How will alleged perpetrators of terrorism be prosecuted, in federal court or by military tribunals?
How will alleged perpetrators of terrorism be prosecuted, in federal court or by military tribunals?

The prospect of trying the alleged mastermind of the September 11 attacks in US federal court, and the criminal charges filed in Detroit against Christmas Day bomber Umar Farouk Abdulmutallab have triggered a debate in the United States.  It focuses on the core question: Is terrorism a criminal act or an act of war?

Khalid Sheikh Mohammed, the self-proclaimed mastermind of the September 11 attacks, is to be tried in civil court, if President Obama gets his way.  And there will likely be a civil trial for the Nigerian, Umar Farouk Abdulmutallab,  accused of trying to bring down a US airliner on Christmas Day. These events have sparked a debate on whether terrorist acts against the U.S. should be treated as acts of war or criminal acts.

The choice is linked to how alleged perpetrators are prosecuted, in federal court or by military tribunals. Although President Obama wants to try some in US civil court, he says al-Qaida is waging war against the West.   He spoke about this at a townhall meeting on YouTube (February 1). 

"We are at war against a very specific group - al-Qaida and its extremist allies that have metastasized around the globe, that would attack us, attack our allies, attack bases, and embassies around the world, and most sadly attack innocent people regardless of their backgrounds and regardless of their religions," Mr. Obama said.

On Capitol Hill, opposition to trying alleged terrorists in federal court - where defendants have extensive rights - is growing.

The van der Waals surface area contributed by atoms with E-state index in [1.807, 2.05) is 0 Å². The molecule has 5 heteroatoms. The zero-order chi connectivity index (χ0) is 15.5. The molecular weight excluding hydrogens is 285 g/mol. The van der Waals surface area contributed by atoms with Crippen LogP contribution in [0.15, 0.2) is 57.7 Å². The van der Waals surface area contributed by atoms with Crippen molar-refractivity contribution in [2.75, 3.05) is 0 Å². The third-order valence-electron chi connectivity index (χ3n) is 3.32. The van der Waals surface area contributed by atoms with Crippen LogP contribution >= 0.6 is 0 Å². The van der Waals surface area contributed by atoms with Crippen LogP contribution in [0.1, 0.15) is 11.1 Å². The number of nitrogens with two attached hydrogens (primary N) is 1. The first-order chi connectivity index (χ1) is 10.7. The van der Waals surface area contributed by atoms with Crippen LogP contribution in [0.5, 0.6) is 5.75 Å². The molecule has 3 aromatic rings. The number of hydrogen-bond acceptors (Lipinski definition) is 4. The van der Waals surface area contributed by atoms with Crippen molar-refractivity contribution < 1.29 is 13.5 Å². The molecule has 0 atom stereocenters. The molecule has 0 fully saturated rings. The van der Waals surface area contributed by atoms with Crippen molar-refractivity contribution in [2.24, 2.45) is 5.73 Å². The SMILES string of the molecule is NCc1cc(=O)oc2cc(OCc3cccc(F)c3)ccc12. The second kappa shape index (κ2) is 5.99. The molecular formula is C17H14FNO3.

"Yes, it is a war, a war of terror these radicals have declared on America and the West," Republican Senator Christopher Bond said.  

Michael Swetnam at the Potomac Institute for Policy Studies says treating terrorist acts as crimes should not stop the government from using war powers. For example, he says there's a case to be made for eventually moving AbdulMutallab to military court.  "Are these things criminal acts, of course they are criminal acts. Are they acts of war? Almost certainly also acts of war," he explained. "We should not let the consideration that it is a criminal act prevent us from using our war powers when necessary and vice versa."

Charles Allen, undersecretary for Homeland Security, says the distinctions are fluid.  "It takes a full range of instruments, diplomacy, law enforcement, intelligence and the military. I think we have to go full force in those directions," Allen stated.

But the top EU diplomat in the US, Angelos Pangratis, says terrorism does not fit the legal definition of war. "Counterterrorism, of course, is the first priority in terms of building the security of the future of our citizens. But this fight has to take place by the (international) law and within the law," Pangratis said.

Swetnam says international laws - like provisions that do not support trying terrorists as enemy combatants - are old and should be amended. "We are at war with al-Qaida and other radical groups and the international law, in its slow plodding way, may catch up in another decade or a century or two, but that will not stop people from dying and us from fighting them," he said.

President Obama says the battle against al-Qaida is also a war of ideas. He says the US must do more to work with Muslims who overwhelmingly reject violence.